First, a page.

I rarely agree with Chuck Grassley, but when he calls this “stunning,” he couldn’t be more right. This is the ultimate Big F’ing Deal: the nation’s top prosecutor openly admitting that some people and institutions are so big, wealthy, and powerful that it is the policy of the United States to hesitate to prosecute them no matter how terrible their crime. And it isn’t just American banks, either: HSBC, while operating here, is a foreign-based bank.
Look, that this is the policy of the U.S. Justice Department has been pretty obvious for quite a while. The unwillingness to prosecute the big banks in spite of some of the most egregious and obvious financial fraud in American history in the run-up to 2008’s financial collapse has become legendary. But the HSBC case, where thousands of emails over many years along with a great deal of other evidence proved beyond a shadow of a doubt that the bank was laundering money for some of the most murderous and evil drug cartels and terrorists on the face of earth, made it crystal clear that once your bank becomes a certain size, the DOJ considers you beyond prosecution. For anything. Too Big To Jail, to the hundredth power. And the penalty they did get? A fine worth approximately five weeks worth of profits — after raking in massive profit from these drug cartels and terrorist-linked groups for many years.
So, yes, it has been obvious that this is the unspoken policy of the DOJ. Now, in front of a Senate committee, fully on the record, it is the official stated policy of the American government that if your bank is big enough, and the judgment is that prosecuting you will have a negative impact on the economy, DOJ will be “inhibited” in, and will find it “difficult,” to prosecute you.
We have truly crossed the Rubicon here. This is a tragic moment in the history of our nation, that we are willing to say on the record to some of our richest and powerful people and institutions that no matter what you do, you will not be prosecuted. What kind of society have we become? How corrupt are we as a nation?
Defenders of the Justice Department say that a criminal conviction could have been a death penalty for the bank, causing widespread damage to the economy. Warren wanted to know why the death penalty wasn’t warranted in this case.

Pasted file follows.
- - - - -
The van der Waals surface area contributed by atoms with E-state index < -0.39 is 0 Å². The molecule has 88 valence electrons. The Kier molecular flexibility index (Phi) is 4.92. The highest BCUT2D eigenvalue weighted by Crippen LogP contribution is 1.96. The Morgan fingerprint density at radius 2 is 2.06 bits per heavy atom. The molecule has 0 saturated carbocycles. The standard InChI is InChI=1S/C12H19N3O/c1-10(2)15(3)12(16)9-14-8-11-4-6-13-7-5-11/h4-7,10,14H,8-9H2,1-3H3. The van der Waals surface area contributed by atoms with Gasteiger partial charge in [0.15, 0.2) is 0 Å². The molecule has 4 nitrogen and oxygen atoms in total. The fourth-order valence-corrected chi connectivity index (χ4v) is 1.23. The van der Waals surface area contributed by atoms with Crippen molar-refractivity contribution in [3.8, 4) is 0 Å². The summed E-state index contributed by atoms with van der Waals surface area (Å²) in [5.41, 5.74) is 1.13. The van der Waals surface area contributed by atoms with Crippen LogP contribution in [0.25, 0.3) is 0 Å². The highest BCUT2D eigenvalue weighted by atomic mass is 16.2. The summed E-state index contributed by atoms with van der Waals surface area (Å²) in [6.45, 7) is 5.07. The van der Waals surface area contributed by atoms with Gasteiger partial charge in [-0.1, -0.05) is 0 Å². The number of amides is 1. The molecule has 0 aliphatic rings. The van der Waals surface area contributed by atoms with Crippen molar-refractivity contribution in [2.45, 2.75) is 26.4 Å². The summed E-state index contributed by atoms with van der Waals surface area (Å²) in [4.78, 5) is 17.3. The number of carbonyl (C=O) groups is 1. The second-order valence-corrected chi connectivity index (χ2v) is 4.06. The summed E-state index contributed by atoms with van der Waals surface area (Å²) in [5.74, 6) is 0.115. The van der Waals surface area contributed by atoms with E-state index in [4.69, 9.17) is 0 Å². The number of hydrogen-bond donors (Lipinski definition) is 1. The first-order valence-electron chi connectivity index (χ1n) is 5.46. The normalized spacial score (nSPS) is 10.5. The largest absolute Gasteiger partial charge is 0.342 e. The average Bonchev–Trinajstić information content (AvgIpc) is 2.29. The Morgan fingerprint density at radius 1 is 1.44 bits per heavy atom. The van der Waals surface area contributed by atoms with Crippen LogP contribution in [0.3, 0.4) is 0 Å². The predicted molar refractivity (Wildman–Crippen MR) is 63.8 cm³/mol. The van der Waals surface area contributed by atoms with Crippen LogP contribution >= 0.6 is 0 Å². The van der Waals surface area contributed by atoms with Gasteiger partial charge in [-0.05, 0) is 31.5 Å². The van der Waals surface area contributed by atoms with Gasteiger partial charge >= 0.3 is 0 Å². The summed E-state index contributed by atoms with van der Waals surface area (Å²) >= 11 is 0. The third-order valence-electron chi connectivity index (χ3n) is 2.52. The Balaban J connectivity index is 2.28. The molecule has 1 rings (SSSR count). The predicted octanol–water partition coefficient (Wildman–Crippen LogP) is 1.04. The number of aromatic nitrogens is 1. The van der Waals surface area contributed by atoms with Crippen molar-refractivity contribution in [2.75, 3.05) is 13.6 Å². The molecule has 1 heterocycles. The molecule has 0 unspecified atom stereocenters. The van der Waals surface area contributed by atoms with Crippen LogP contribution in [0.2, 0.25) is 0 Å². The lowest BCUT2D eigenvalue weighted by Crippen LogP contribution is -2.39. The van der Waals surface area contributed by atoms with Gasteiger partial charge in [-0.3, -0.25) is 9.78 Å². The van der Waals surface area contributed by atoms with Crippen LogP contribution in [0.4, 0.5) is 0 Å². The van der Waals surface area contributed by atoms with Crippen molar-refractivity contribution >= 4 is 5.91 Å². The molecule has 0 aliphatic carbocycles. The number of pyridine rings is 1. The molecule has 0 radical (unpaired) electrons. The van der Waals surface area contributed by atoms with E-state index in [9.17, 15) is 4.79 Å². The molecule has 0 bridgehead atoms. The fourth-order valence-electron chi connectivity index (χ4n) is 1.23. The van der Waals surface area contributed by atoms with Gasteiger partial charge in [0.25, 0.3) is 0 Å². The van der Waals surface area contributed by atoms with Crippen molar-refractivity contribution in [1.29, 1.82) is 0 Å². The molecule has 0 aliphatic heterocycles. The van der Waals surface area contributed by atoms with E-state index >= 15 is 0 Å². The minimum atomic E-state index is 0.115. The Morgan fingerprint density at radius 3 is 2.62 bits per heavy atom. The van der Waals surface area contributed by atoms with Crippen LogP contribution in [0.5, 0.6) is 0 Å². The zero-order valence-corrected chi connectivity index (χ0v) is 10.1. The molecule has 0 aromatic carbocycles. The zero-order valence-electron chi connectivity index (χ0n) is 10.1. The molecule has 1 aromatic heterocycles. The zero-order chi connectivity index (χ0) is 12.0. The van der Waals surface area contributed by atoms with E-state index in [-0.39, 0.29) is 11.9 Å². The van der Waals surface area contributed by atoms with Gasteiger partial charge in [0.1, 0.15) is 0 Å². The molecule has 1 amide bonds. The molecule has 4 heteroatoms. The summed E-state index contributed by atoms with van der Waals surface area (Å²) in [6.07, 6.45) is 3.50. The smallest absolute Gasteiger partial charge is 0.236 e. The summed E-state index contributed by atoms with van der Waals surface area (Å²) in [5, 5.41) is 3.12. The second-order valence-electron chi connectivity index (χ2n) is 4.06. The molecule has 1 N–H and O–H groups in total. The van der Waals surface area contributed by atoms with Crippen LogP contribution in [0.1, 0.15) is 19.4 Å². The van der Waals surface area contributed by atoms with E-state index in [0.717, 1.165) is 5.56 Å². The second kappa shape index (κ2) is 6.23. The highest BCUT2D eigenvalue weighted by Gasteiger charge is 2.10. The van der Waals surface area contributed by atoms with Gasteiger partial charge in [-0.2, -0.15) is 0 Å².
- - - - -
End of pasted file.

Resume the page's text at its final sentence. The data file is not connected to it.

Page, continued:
“They did it over and over and over again across a period of years. And they were caught doing it, warned not to do it and kept right on doing it, and evidently making profits doing it,” Warren said of HSBC. “How many billions of dollars do you have to launder for drug lords and how many economic sanctions do you have to violate before someone will consider shutting down a financial institution like this?”
How can you teach business ethics with a straight face in this kind of environment? A bank participates in the systematic subversion of a friendly government, makes billions of dollars and is then fined a small proportion of its profits.This is not an
example you want to lead with in an ethics lecture in a business class. In fact, it’s not something you want to think about too hard while trying to make moral decisions. Anybody who uses the nonsensical argument, “Everybody does it,” just got enough ammunition for years of abuse. What are the rest of us supposed to do?
We could start by marveling at the idea that any rational human being could contemplate a fine as a penalty for international subversion? This subversion involved laundering money so it could be used anywhere in the economic system, thus, making it available to pay for bribes, drug smuggling, murder and kidnapping.
We could wander casually over to our second problem which is bankers, especially the international and investment variety, and wonder what made them so special? It is a simple matter to document one law for them and one law for the rest of us. That is the why Ms. Warrent’s example hits home. We are living by two sets of laws, one harsh and punitive and another for the banks.